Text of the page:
For immediate gratification I recommend the (free) numerical quadrature QUADPACK routines included in Maxima, specifically quad_qag. For example find the integral over [0,5] with this Maxima command:

(%i1) quad_qag(x^3/(%e^x - 1), x, 0, 5, 2);
(%o1) [4.899892158330582,5.4399730923588665*10^-14,21,0]

Of the input arguments only the last one bears an explanation. The fifth argument to quad_qag specifies what rule to apply in adaptive quadrature. Possible values are 1 to 6, and give increasing sophistication/accuracy. The output line gives first the numerical quadrature, followed by an estimate of its absolute error, the number of subintervals/steps used, and a return code (here zero means no error or special conditions found).


First of all, you should choose based on your application if you need high precision arithmetic (i.e. will you be happy with just IEEE double precision results for the polylog functions or do you need higher precision)? If you do need high precision, you can look in the family of tools around the GMP library.

If you don't, you can use approximations. Some literature research pointed me to this article. At the end of the article, is a "selection table": based on the arguments of the polylogs that you need, you can select an approximation formula. But be careful to check stability and accuracy.

If you don't need too many evaluations (not in a nested loop), I would just go for numerical quadrature using the double exponentional method.

  • $\begingroup$ Precision needed would be around 10^-6. Do you know any other way which doesn't involve using any extra libraries? $\endgroup$ Apr 29, 2013 at 10:05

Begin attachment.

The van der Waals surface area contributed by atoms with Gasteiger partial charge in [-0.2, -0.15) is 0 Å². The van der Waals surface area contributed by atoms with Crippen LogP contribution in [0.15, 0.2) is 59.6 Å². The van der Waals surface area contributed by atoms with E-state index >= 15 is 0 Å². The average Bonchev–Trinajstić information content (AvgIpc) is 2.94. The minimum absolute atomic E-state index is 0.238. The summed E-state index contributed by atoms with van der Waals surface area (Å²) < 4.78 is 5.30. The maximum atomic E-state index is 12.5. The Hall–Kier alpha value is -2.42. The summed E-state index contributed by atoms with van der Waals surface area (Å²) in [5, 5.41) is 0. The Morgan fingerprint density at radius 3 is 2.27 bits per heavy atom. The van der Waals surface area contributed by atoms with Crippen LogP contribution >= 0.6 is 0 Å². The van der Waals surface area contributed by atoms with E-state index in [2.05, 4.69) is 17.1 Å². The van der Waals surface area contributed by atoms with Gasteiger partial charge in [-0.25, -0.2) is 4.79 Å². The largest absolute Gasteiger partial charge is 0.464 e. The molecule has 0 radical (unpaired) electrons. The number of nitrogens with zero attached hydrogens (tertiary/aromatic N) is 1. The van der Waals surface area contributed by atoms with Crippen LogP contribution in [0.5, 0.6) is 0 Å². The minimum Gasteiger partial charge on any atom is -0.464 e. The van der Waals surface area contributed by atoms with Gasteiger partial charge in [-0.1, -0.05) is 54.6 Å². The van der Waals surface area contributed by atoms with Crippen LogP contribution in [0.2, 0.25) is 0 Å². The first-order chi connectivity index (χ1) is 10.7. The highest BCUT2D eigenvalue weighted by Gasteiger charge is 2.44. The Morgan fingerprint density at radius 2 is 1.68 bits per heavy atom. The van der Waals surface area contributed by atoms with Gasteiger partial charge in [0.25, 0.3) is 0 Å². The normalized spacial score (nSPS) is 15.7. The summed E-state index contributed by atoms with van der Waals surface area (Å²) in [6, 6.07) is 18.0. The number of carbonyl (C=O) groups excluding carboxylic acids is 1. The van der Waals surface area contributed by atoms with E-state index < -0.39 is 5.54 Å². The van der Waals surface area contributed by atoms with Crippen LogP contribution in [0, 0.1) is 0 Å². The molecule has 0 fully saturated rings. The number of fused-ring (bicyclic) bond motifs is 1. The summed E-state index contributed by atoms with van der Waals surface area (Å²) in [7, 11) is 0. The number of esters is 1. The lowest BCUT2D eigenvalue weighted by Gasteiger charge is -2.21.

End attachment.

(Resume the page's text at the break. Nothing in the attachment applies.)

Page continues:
• $\begingroup$ @flamingohats: then I would go for the expressions in the paper I linked to in my answer. What is your range for $x$? $\endgroup$
    – GertVdE
    Apr 29, 2013 at 15:08
  • $\begingroup$ @flamingohats: Are you saying you need to approximate $\int_0^x \frac{t^3}{e^t - 1} dt$ for $x \in [0,10]$ or something of that nature? I don't follow why "there will only be two evaluations needed", unless you mean that this is an additional requirement/ideal for the quadrature or other approximation. I'm thinking we can determine a polynomial or rational approximation that gives your required accuracy. $\endgroup$
    – hardmath
    Apr 30, 2013 at 15:07
  • $\begingroup$ sorry I got confused. I have approximated the integral from 0.65 to 5.025 using the Trapezoidal method, and I need a formula to find the exact value so that I can compare the approximation with an analytical value. I know this will be approximated because it is a floating point number, so a precision of 1e-6 will be fine. If I can somehow learn how to input the polylog function into the IDE it should work. $\endgroup$ May 1, 2013 at 16:36
  • 1
    $\begingroup$ @flamingohats: it still is not clear whether you need a one shot value ($\int_{0.65}^{5.205} \frac{t^3}{e^t-1}dt = 4.8498308528256668370925$) or if you really need it programmed in your code. If it is the first, why not use Sage, Euler Toolbox, ... to check a number of crucial values for you (either using their polylog implementation or their sophisticated quadrature rules)? If it is the second, implement a "traditional" quadrature method (like you did) and again use Sage, Euler, ... to test and validate it. $\endgroup$
    – GertVdE
    May 2, 2013 at 5:55

The GSL also has complete Fermi-Dirac integrals, $F_j(x)$ for integer $j$ and $j=-\frac12, \frac12, \frac32$. These functions are equivalent to polylogs $$ F_j(x) = -\text {Li}_{j+1}(-e^{-x}) $$ Though note the restriction to negative polylog arguments for real $x $.